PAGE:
In its published opinion dated December 29, 2020, the New Jersey Superior Court Appellate Division (“New Jersey Appellate Court”) held: “plaintiff alleges emotional distress caused by the professional negligence of a surgeon who failed to remove surgical washers from his leg. Plaintiff does not allege that defendant’s conduct was intentional or willful. Nor does the nature of plaintiff’s harm present “an especial likelihood of genuine and serious mental distress.” As such, plaintiff was required to support his claim for emotional distress damages, as a matter of law, with medical or expert proof. He did not do so. Accordingly, we affirm.”
The Underlying Facts
The plaintiff, who is a paraplegic, fractured his femur during a physical therapy session on October 28, 2010. The injury required surgery to stabilize the bone with four screws and washers.
On March 11, 2011, the defendant orthopedic surgeon performed surgery on the plaintiff to remove the screws. The defendant made a small incision in the skin and successfully extricated the screws. The washers, however, were embedded in scar tissue that had developed around the hardware. The defendant claimed he made a conscious decision to leave the washers behind, because removal would have required a larger incision resulting in greater risk of post-operative infection. The defendant did not document anything about the retained washers, or his decision to leave them behind, in the post-operative reports. The defendant did not discuss the potential of leaving the washers behind during pre-operative consultations, nor did he inform plaintiff of the retained washers during any of his post-operative consultations. In fact, the first time the plaintiff learned of the retained washers in his leg was on August 25, 2015, when he had x-rays performed related to other medical concerns.
The plaintiff alleged with regard to his New Jersey medical malpractice claim that it was a common knowledge case and therefore no affidavit of merit was required – he expected all of the surgical hardware to be removed, the defendant’s failure to do so was a deviation from that expectation, and therefore no expert was needed to determine whether a deviation occurred. It was only after receiving the defendant’s answers to interrogatories that the plaintiff learned for the first time that the defendant was asserting that he made a conscious decision not to remove the washers in an effort to minimize postoperative complications.
On March 13, 2019, the defendant moved for summary judgment citing the plaintiff’s failure to serve an affidavit of merit. The defendant also argued that the plaintiff had failed to make a prima facie showing of damages. On April 26, 2019, the plaintiff submitted an affidavit of merit prepared by his medical expert, Dr. Sicherman.
In opposition to the defendant’s motion for summary judgment, the plaintiff argued that the defendant was equitably estopped and barred by laches from asserting an affidavit of merit defense. In support of his claim for damages, the plaintiff cited the mental anguish caused by the knowledge that a foreign object is in his body that should not be there, coupled with the knowledge that he could not undergo another surgery to remove the retained washers. The plaintiff acknowledged that he was seeking damages related only to emotional distress.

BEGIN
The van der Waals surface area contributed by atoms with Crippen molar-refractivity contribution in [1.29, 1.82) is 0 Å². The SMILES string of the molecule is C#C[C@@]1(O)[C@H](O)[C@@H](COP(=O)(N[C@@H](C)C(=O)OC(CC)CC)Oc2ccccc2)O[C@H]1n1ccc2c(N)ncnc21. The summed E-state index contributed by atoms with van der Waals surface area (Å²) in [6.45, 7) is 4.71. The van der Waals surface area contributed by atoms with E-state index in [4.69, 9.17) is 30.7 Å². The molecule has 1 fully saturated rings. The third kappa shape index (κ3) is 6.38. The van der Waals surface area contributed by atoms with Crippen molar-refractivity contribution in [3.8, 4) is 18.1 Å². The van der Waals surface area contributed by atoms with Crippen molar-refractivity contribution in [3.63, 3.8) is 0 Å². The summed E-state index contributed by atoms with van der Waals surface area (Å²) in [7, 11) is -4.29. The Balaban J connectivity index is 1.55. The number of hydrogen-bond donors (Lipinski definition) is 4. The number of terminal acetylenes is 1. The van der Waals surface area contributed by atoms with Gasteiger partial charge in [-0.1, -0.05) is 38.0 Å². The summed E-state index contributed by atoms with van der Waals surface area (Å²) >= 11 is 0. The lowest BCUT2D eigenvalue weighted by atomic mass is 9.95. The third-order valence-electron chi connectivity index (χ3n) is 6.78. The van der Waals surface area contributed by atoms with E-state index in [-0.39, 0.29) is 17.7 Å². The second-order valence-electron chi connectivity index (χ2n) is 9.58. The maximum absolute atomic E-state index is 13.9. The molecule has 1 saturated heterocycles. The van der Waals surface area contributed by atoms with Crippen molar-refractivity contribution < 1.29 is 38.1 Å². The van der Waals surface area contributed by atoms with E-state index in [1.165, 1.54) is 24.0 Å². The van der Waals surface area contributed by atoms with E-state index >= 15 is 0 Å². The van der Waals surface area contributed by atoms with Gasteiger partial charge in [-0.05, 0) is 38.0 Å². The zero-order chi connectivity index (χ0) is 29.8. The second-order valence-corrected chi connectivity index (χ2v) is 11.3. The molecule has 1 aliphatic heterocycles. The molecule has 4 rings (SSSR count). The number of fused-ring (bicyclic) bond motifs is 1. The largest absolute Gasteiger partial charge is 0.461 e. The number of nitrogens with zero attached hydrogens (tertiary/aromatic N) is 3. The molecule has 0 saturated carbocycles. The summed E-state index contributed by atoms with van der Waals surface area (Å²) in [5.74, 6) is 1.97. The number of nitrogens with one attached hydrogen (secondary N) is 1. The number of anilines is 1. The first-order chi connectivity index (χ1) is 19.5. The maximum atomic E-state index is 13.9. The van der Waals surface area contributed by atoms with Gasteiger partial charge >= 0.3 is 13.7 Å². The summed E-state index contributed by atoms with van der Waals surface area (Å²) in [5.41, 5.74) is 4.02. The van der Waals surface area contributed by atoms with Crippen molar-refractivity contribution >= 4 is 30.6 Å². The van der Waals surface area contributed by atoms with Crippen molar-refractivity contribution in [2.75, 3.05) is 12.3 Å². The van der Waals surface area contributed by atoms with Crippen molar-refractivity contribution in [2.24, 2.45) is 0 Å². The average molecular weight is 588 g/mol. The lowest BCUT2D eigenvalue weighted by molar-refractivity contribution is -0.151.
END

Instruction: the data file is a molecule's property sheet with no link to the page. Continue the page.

The trial court found: (1) the common knowledge doctrine was inapplicable, (2) the plaintiff’s late service of the affidavit was ineffective under N.J.S.A. 2A:53A-27; (3) the defendant was not estopped or barred by laches from moving for summary judgment; and (4) the plaintiff had failed to establish compensable damages. The judge granted summary judgment to the defendant, and the plaintiff appealed.
New Jersey Appellate Court Opinion
The New Jersey Appellate Court stated: “we have not been provided with an adequate record, including the doctor’s full deposition, which would enable us to evaluate whether the jury should decide whether defendant consciously exercised his judgment as he alleged, or whether, as plaintiff alleged, the common knowledge doctrine applied because defendant forgot to remove the washers. Regardless, given our conclusion that dismissal was warranted on other grounds, the issue is moot and will not be addressed.”
The New Jersey Appellate Court continued: “Ordinarily, medical or expert proof is required to establish emotional distress damages. Our courts have recognized two exceptions to this general rule. The first exception applies in cases involving intentional torts such as racial or sexual discrimination … The second exception to the general rule is applied to cases in which “[t]he nature of [the] particular harm mitigates against the reason for an enhanced standard of proof in the first instance – the elimination of spurious claims.” Innes, 435 N.J. Super. at 239. In such “special circumstances,” “an especial likelihood of genuine and serious mental distress . . . serves as a guarantee that the claim is not spurious.””
The New Jersey Appellate Court held that the “plaintiff was required to support his claim for emotional distress damages, as a matter of law, with medical or expert proof,” which he failed to do.
Source Clark v. Nenna, Docket No. A-5098-18T1.
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